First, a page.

K-SMNP

Background

The United Nations Human Settlements Programme, UN-Habitat, is the United Nations agency for human settlements. It is mandated by the UN General Assembly to promote socially and environmentally sustainable communities, towns and cities with the goal of providing adequate shelter for all. The main documents outlining the mandate of the organization are the Vancouver Declaration on Human Settlements, Habitat Agenda, Istanbul Declaration on Human Settlements, the Declaration on Cities and Other Human Settlements in the New Millennium, and Resolution 56/206.

By working at all levels and with all relevant stakeholders and partners, the agency contributes to linking policy development and capacity-building activities with a view to promoting cohesive and mutually reinforcing social, economic, environmental and countries’ policies and programmes in human settlements in conformity with international practices and covenants.

UN-Habitat Afghanistan:

The United Nations Human Settlements Programme, UN-Habitat, has been working within Afghanistan since 1992 with funding support of USAID, Japanese and Australian Governments, EU, DFID, CIDA, Swiss Agency for Development and Cooperation (SDC), Kingdom of the Netherlands and several bilateral donors as well as the World Bank. During this period, its Programme expanded to include a wide range of human settlements initiatives, from small-scale neighbourhood level improvement schemes to community empowerment.

UN-Habitat has been assisting the Islamic Republic of Afghanistan through a number of projects, both urban and rural, supported by different donors:

 

UN-Habitat rolls out a Municipal Governance Support Programme (MGSP), funded by EU in nine cities: Kabul (the capital); Herat, Jalalabad, Kandahar, and Mazar-e-Sharif (Grade A cities); and Kunduz and Farah (Grade B); and Bamyan and Nili[1] (smaller but fast-growing and strategic cities). The Programme will support these nine municipal authorities to survey and register all properties within municipal boundaries (for Kabul: one districts/Nahia). This will improve land management (e.g. increase tenure security and reduce land grabbing) as well as significantly expand the potential tax base for municipalities. To facilitate the strategic and sustainable use of local revenues, the Programme will support municipalities to undertake strategic urban planning at municipal level to promote Local Economic Development (LED), stimulate investment and expand inclusive service delivery. The process will be driven by local stakeholders and focus on linking urban planning with finance (public and private investments) to ensure plans are realistic and actually implemented. As Afghanistan is rapidly urbanizing, such strategic planning is an essential tool for managing urban growth and expanding access to services in already crowded and largely-informal cities.

The Programme will also improve the enabling environment for municipal governance by providing technical support to central government-level authorities, including the General Directorate of Municipal Affairs (GDMA), the Afghan Land Authority (ARAZI), and Ministry of Urban Development Affairs (MUDA), to improve national policies, legislation and guidelines.

[1] Exact cities are still under negotiation with IDLG/GDMA. Charikar was to be included but has been dropped as SHAHAR will implement in this city. Nili has therefore been included.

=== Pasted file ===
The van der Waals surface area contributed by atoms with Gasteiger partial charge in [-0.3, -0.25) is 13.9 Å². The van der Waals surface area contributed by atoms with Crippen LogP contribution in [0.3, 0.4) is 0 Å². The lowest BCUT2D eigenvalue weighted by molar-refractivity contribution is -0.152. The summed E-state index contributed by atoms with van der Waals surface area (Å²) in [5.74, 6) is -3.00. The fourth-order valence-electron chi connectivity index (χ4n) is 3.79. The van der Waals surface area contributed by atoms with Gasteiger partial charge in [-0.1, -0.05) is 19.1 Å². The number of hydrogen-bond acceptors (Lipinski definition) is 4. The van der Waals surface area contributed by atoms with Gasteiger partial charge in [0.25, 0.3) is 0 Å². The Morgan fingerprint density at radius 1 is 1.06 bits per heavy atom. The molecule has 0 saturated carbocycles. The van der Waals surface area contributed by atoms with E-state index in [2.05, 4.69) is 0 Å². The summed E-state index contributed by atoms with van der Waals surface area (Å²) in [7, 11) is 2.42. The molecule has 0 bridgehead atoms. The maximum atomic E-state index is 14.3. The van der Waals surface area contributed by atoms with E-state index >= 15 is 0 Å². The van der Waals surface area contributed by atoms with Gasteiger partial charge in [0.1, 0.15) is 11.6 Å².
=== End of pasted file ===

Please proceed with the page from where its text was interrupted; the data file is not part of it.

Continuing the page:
Kabul municipality is like other municipalities in Afghanistan, which is distinct legal, administrative, and self-sustaining entities with responsibility for providing public services for which they are likewise permitted to collect revenues from charges, fess, and fees: Safayi Fee, business license fees, rental and sale of real estate, including land, sale of movable properties, and penalties, among others. However, Kabul Municipality is not depended to IDLG and directly to President Palace.

Municipalities with technical support of UN-Habitat rolls out a Municipal Governance Support Programme (MGSP), funded by EU in nine cities: Kabul (the capital); Herat, Jalalabad, Kandahar, and Mazar-e-Sharif (Grade A cities); growing and strategic -(smaller but fast [1]and Kunduz and Farah (Grade B); and Bamyan and Nilicities). The Programme will support these nine municipal authorities to survey and register all properties within municipal boundaries (for Kabul: two districts/Nahia). This will improve land management (e.g. increase tenure security and reduce land grabbing) as well as significantly expand the potential tax base for municipalities. To facilitate the strategic and sustainable use of local revenues, the Programme will support municipalities to undertake strategic urban planning at municipal level to promote Local Economic Development (LED), stimulate investment and expand inclusive service delivery. The process will be driven by local stakeholders and focus on linking urban planning with finance (public and private investments) to ensure plans are realistic and actually implemented. As Afghanistan is rapidly urbanizing, such strategic planning is an essential tool for managing urban growth and expanding access to services in already crowded and largely-informal cities.

The Programme will also improve the enabling environment for municipal governance by providing technical support to central government-level authorities, including the General Directorate of Municipal Affairs (GDMA), the Afghan Land Authority (ARAZI), and Ministry of Urban Development Affairs (MUDA), to improve national policies, legislation and guidelines

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